Many self-proclaimed social media experts will suggest that you are doing it wrong. That is true in some cases, but not all. If Facebook isn’t working for you, I think there are a few reasons it is more than okay to stop using your brand page.
It’s cost prohibitive
Contrary to popular belief, using Facebook as a PR and marketing tool is far from free. It is time-intensive, no matter what strategies and tools you use. It’s cliche but true: at work, time is money.
To get the most out of a Facebook brand page, you should spend time and money not only perusing and posting, but also creating videos and custom visual content like infographics, memes and quality photos. Last time I checked, graphic designers don’t work for free. Plus, paid ads, contests and promoted posts are often the only way to get any semblance of a noticeable boost in fans and engagement. This could be time and money well-spent, but not if you don’t see results.
Your content never meets its mark
When I say engagement, I’m not speaking in abstract jargon. What I mean is people seeing, liking, commenting beneath and clicking thru to your content. On Twitter, engagement defined this way is possible any time someone logs on and scrolls through their feed. On Facebook, what someone sees on their News Feed depends on a number of factors analyzed by the company’s EdgeRank algorithm, which you can read more about here.
From a personal user’s perspective, there are advantages to EdgeRank and otherwise being in control of your News Feed. For example, with a few clicks, you can hide future posts from your Facebook-addicted auntie and never again be subjected to her semi-literate rants on the tyranny of everyday objects.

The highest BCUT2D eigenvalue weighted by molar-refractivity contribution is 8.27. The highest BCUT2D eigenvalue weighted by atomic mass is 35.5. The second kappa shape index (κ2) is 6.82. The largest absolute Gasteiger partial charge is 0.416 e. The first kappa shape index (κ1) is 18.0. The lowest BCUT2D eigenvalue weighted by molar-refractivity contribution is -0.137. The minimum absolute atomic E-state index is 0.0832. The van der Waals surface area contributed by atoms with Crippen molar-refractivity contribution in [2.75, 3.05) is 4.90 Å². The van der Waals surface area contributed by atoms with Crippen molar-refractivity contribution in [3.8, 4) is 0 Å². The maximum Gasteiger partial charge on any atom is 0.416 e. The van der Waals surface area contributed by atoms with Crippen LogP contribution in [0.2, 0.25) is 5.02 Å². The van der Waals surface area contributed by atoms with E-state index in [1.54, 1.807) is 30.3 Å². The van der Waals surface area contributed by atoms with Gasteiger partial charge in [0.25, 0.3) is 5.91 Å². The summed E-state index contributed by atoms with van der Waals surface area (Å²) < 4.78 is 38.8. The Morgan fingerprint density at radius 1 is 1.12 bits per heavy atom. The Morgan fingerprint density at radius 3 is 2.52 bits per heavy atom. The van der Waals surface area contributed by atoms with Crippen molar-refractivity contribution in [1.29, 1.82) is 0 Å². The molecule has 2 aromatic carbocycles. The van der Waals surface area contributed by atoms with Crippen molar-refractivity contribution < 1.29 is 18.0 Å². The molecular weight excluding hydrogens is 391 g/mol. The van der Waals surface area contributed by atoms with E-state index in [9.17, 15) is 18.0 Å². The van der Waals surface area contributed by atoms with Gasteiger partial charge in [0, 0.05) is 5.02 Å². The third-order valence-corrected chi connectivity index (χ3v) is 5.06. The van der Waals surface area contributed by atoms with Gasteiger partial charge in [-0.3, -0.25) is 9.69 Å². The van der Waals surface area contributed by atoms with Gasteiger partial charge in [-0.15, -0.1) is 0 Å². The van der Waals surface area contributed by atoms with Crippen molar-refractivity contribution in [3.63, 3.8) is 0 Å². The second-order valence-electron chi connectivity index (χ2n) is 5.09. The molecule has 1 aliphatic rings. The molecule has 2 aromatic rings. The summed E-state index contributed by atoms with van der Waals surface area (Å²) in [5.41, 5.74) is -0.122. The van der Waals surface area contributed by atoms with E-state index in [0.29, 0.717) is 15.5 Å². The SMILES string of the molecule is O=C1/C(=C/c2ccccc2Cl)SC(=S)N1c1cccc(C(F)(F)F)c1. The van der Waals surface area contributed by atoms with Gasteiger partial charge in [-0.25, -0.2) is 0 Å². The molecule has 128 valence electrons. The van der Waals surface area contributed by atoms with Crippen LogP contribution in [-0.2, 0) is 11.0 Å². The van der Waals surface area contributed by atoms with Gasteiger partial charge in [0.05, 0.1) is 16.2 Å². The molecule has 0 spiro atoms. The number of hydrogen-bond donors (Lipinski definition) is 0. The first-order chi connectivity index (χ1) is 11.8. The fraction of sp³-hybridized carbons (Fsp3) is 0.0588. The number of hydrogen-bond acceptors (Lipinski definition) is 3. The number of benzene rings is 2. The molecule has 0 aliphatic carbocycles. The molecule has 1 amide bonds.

However, the same tool may prevent a user from being exposed to your brand’s content, even if s/he would like to see it—which s/he presumably does, since s/he “likes” you. Users rarely return to a brand’s Facebook page after they have liked it, so they won’t see your pithy posts there. And if you don’t share a photo, it is unlikely that they will see a post in their News Feed. As many have lamented, EdgeRank prefers gimics over content that is relevant to your audience. If you provide B2B services, or something that is equally ill-matched to meme-ing or Harlem Shaking, you just may never stand out.
There are other options
Should you want to stand out on Facebook? This question nags me. For companies that provide consumer products or entertainment, the Facebook News Feed is a natural fit. You want to be (and often are) an integral part of your customers’ personal lives, so you fit in snugly between a cousin’s baby pictures and political rants from college friends.
For most other kind of brand, the Facebook News Feed is an awkward fit, like trying to wear the clothes you thought were cool at age 15. No one thinks you look cool in those JNCOs, and no one wants to hear about some esoteric corporate service while they are perusing their iPad on the couch.
In the wide world of digital marketing and PR, there exist many more agreeable options. If you are struggling with Facebook and don’t even enjoy the medium, maybe it’s time to redirect your efforts elsewhere. Perhaps your time and energy could be better spent on Twitter, LinkedIn or a blog. Read case studies, ask around and give a new network a try.
I’m far from the first person to suggest Facebook isn’t the social media marketing magic bullet, but I don’t think many take action in response. Has anyone out there abandoned their Facebook strategy? Tell us about it in the comments.
Gary follows up his recent column in Best’s Review with a Best’s Day podcast. Listen below.